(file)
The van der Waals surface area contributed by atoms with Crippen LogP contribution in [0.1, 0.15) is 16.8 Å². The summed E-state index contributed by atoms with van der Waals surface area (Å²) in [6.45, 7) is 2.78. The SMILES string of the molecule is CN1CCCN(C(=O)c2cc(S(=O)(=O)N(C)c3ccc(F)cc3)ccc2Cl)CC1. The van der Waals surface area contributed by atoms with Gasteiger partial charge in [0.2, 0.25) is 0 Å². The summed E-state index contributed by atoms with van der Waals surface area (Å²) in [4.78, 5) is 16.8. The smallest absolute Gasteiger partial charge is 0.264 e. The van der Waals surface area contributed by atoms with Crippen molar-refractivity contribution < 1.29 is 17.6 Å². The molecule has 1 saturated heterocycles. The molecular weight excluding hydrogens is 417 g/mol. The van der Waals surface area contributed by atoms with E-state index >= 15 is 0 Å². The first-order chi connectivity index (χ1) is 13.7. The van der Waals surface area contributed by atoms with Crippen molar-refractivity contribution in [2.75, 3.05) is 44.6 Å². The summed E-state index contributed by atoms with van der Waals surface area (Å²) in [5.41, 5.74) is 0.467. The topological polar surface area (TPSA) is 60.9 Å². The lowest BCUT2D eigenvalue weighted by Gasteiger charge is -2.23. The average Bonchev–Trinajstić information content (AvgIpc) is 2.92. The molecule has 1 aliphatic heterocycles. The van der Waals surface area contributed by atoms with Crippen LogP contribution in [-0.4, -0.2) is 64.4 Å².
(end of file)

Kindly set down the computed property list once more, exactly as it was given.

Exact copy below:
The van der Waals surface area contributed by atoms with Crippen LogP contribution in [0.1, 0.15) is 16.8 Å². The summed E-state index contributed by atoms with van der Waals surface area (Å²) in [6.45, 7) is 2.78. The SMILES string of the molecule is CN1CCCN(C(=O)c2cc(S(=O)(=O)N(C)c3ccc(F)cc3)ccc2Cl)CC1. The van der Waals surface area contributed by atoms with Gasteiger partial charge in [0.2, 0.25) is 0 Å². The summed E-state index contributed by atoms with van der Waals surface area (Å²) in [4.78, 5) is 16.8. The smallest absolute Gasteiger partial charge is 0.264 e. The van der Waals surface area contributed by atoms with Crippen molar-refractivity contribution < 1.29 is 17.6 Å². The molecule has 1 saturated heterocycles. The molecular weight excluding hydrogens is 417 g/mol. The van der Waals surface area contributed by atoms with E-state index >= 15 is 0 Å². The first-order chi connectivity index (χ1) is 13.7. The van der Waals surface area contributed by atoms with Crippen molar-refractivity contribution in [2.75, 3.05) is 44.6 Å². The summed E-state index contributed by atoms with van der Waals surface area (Å²) in [5.41, 5.74) is 0.467. The topological polar surface area (TPSA) is 60.9 Å². The lowest BCUT2D eigenvalue weighted by Gasteiger charge is -2.23. The average Bonchev–Trinajstić information content (AvgIpc) is 2.92. The molecule has 1 aliphatic heterocycles. The van der Waals surface area contributed by atoms with Crippen LogP contribution in [-0.4, -0.2) is 64.4 Å².